So out with that software, and along with that software I also needed to change the firmware of the board. The GMMK 2 ships with a variant of the QMK fireware, so I needed to revert it back to the base version of QMK which I could then jump in and add functions to.

Getting the QMK code pulled down and flashed onto the board proved mostly problem free following the README, with only a minor niggle where I needed a specific version of the QMK flashing software that could interface with the GMMK 2 in it's starting state. But a helpful forum post put me on the right track with that.

So at this point I could write some firmware. What language is it in... C. Never written C before, how different from javascript can it really be?

A few quick beginner tutorials and a lie down later, I was ready to start coding.

Turns out remapping keys in the firmware is super easy. It's just an array of consts that are even laid out to look like a keyboard in the file.

  QK_GESC,  KC_F1,    KC_F2,    KC_F3,    KC_F4,    KC_F5,    KC_F6,    KC_F7,    KC_F8,    KC_F9,    KC_F10,   KC_F11,   KC_F12,   KC_PSCR,  KC_DEL,   KC_INS,   KC_PGUP,  KC_PGDN,
  KC_GRV,   KC_1,     KC_2,     KC_3,     KC_4,     KC_5,     KC_6,     KC_7,     KC_8,     KC_9,     KC_0,     KC_MINS,  KC_EQL,   KC_BSPC,  KC_NUM,   KC_PSLS,  KC_PAST,  KC_PMNS,
  KC_TAB,   KC_Q,     KC_W,     KC_E,     KC_R,     KC_T,     KC_Y,     KC_U,     KC_I,     KC_O,     KC_P,     KC_LBRC,  KC_RBRC,  KC_BSLS,  KC_P7,    KC_P8,    KC_P9,    KC_PPLS,
  KC_CAPS,  KC_A,     KC_S,     KC_D,     KC_F,     KC_G,     KC_H,     KC_J,     KC_K,     KC_L,     KC_SCLN,  KC_QUOT,            KC_ENT,   KC_P4,    KC_P5,    KC_P6,
  KC_LSFT,  KC_Z,     KC_X,     KC_C,     KC_V,     KC_B,     KC_N,     KC_M,     KC_COMM,  KC_DOT,   KC_SLSH,  KC_RSFT,  KC_UP,    KC_P1,    KC_P2,    KC_P3,    KC_PENT,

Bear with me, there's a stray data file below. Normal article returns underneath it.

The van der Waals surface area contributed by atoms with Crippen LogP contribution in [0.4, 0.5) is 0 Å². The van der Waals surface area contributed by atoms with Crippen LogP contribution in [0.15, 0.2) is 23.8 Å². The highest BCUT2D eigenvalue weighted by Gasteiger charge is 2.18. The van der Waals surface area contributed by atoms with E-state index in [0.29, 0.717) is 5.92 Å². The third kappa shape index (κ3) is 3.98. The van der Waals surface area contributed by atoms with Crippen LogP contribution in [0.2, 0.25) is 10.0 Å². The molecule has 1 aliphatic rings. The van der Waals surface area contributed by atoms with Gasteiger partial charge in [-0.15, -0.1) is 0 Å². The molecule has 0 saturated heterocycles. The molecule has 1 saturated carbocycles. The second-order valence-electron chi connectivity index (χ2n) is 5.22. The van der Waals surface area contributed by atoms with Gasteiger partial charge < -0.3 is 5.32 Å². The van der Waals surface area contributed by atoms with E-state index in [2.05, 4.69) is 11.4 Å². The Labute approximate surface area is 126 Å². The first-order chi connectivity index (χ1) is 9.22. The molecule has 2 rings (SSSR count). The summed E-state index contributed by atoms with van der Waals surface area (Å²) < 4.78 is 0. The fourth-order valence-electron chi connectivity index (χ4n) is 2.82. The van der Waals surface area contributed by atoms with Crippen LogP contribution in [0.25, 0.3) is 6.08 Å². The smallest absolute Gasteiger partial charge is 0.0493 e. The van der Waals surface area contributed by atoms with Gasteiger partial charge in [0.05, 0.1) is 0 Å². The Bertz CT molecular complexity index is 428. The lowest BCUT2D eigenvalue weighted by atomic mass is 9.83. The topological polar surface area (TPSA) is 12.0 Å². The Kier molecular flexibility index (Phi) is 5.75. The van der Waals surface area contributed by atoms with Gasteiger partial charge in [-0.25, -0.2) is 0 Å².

KC_LCTL,  KC_LGUI,  KC_LALT,                      KC_SPC,                                 KC_RALT,  MO(_FL),  KC_RCTL,  KC_LEFT,  KC_DOWN,  KC_RGHT,  KC_P0,    KC_PDOT

So in no time at all I had wasted all of the time I spent in software remapping keys (twice) and done that in the firmware. But that isn't why we are here, we are here for the indicators and the RGB.

From the firmware docs I found the functions I needed. The first function was the fairly easy "rgb_matrix_set_color" which sets the color of a given keys LED, awesome. Then also "host_keyboard_led_state" which returns a map of the three indicator statuses as booleans.

Once I had these two pieces the only other major function in the firmware I needed was hooking into it's display process. A bit of technical insight, the way that the RGB effects on the board are set is that they are updated in every cycle of it's onboard processor, so I need to inject into that process and set the RGB values on the keys I want. This is done with the callback function "rgb_matrix_indicators_advanced_user" which is invoked each cycle.

Here is the first version that I wrote that could do the basic job of setting all of the letter keys to be green while the capslock was enabled, and the numpad to red with numlock;

const int ALPHA_KEYS_LENGTH = 26;
const uint8_t ALPHA_KEYS[] = { 
  37, 38, 39, 40, 41, 42, 43, 44, 45, 46,
   55, 56, 57, 58, 59, 60, 61, 62, 63,
    71, 72, 73, 74, 75, 76, 77
const int NUM_PAD_KEYS_LENGTH = 11;
const uint8_t NUM_PAD_KEYS[] = {
    50, 51, 52,
    67, 68, 69,
    83, 84, 85,
        97, 98

bool rgb_matrix_indicators_advanced_user(uint8_t led_min, uint8_t led_max) {
    // Deal with CapsLock
    if (host_keyboard_led_state().caps_lock) {
        for (int i = 0; i < ALPHA_KEYS_LENGTH; i++) {
            rgb_matrix_set_color(ALPHA_KEYS[i], 0, 255, 0);
    // Deal with Numlock
    if (host_keyboard_led_state().num_lock) {
        for (int i = 0; i < NUM_PAD_KEYS_LENGTH; i++) {
            rgb_matrix_set_color(NUM_PAD_KEYS[i], 255, 0, 0);

    return false;